On a phone, the situation is even worse. Developers don’t really know what to expect from a Java capable phone. There isn’t much standardization and capabilities vary significantly from one phone to another. The main benefit of Java2ME on a cell phone is that it makes migrating applications from one cell phone to another relatively easy. This is specially true for mobile games that do not require a standard user interface and where all the display is handled by Open GL.
The iPhone is a device that lies somewhere between a computer and a phone. It has an amazing user interface that users expect applications to fully embrace. Java currently does not offer any solutions to work effectively with that aspect of the device. However, Java could still prove useful to help quickly migrate all those games written for other handsets to the iPhone. Is this important for Apple and iPhone customers? I doubt it. With over 100,000 SDKs downloaded in just over four days, it seems that the iPhone will not lack native software (including games). The announcement made by Sun that it plans to make Java available for the iPhone is mainly targeted at existing J2ME developers. The company run by Jonathan Schwartz wants to open a new market for their software development partners to prove the value of J2ME by making it easy to sell old content on a new platform.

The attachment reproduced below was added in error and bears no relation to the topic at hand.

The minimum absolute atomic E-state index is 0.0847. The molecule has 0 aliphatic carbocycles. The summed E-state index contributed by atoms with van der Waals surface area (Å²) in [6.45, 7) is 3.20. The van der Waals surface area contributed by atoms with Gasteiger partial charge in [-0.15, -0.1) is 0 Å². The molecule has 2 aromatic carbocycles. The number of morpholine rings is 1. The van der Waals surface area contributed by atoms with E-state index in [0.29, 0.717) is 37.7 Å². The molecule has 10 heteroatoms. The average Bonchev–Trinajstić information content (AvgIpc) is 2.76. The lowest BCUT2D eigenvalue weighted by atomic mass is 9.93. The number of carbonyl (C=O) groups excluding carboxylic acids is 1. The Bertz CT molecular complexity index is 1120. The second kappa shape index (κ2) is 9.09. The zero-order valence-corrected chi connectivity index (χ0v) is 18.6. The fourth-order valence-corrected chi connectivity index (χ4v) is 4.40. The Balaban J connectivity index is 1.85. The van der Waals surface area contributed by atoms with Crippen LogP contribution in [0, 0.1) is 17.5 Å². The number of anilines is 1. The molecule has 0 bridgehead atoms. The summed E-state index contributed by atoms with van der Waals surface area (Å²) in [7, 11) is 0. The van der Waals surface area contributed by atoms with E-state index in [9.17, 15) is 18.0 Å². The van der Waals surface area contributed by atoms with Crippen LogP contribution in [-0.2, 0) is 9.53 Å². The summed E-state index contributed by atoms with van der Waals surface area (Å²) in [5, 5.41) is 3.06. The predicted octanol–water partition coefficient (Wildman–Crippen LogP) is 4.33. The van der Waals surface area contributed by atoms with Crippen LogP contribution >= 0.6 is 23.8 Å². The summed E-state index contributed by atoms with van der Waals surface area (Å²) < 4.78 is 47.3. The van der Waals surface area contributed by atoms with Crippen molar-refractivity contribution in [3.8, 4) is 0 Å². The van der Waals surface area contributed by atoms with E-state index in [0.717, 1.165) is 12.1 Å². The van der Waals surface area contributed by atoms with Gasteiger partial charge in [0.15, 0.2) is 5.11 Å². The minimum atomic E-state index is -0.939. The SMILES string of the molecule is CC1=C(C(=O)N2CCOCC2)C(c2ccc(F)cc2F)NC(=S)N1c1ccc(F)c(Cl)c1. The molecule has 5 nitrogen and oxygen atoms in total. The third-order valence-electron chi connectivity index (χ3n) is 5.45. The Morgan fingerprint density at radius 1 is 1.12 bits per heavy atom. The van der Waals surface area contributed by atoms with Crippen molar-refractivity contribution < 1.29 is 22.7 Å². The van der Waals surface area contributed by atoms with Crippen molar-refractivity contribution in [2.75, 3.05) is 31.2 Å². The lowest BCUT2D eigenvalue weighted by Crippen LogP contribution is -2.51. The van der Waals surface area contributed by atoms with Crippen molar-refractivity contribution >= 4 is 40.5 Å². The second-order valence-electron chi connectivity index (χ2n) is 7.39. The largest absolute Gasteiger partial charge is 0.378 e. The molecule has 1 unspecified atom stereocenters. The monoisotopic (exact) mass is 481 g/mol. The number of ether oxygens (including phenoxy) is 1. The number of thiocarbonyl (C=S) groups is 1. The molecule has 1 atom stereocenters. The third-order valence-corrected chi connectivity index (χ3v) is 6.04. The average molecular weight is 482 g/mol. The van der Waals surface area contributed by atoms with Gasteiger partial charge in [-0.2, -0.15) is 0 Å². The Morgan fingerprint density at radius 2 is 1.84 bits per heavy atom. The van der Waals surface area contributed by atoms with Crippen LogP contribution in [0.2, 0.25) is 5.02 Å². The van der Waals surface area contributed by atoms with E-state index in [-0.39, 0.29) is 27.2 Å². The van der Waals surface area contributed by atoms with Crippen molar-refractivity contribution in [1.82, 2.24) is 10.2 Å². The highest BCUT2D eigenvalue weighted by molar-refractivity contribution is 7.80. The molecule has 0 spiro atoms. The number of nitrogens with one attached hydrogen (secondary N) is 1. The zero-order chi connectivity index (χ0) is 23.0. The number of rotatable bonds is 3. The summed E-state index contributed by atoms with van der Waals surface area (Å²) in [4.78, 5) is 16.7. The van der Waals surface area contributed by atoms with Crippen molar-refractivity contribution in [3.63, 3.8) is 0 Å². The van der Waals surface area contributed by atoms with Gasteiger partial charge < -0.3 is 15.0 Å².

Until now, only large companies could negotiate with telcos to get their content on the carrier’s phones. The margins were razor thin and to make any money you needed to get your content on millions of phones. Supporting multiple brands of handsets was a necessity and in that context, Java was a blessing. The announced App Store is leveling the playing field. Now everyone can sell mobile apps. With 70% of the price of the software going straight to the developer, it makes sense to develop applications specifically for the iPhone.
On March 6th, Apple invited mostly large companies to show the software they were working on at the iPhone software roadmap event. However, you will see that by late June, when Apple releases version 2.0 of the iPhone firmware, most of the applications available through the App Store will come from passionate independent developers that will try to get out the most out of the device, not companies trying to obtain incremental revenue from something written years ago. In fact I predict that many large companies specialized in developing software for mobile phones will find it difficult, at least at the beginning, to compete against many of the enthusiasts who will create innovative solutions at home during their spare time.
I abandoned Java on the desktop for Objective-C years ago because Cocoa allowed me to get the most out of the Macintosh platform. The same applies to the iPhone. Objective-C is similar to Java in many ways. What makes the difference is Cocoa touch which is a great development framework and allows to get to the guts of the iPhone without compromises. That is why I personally don’t care if Sun releases a Java SDK for the iPhone or not. I am quite sure most of those 100,000 developers who have downloaded the SDK agree with me.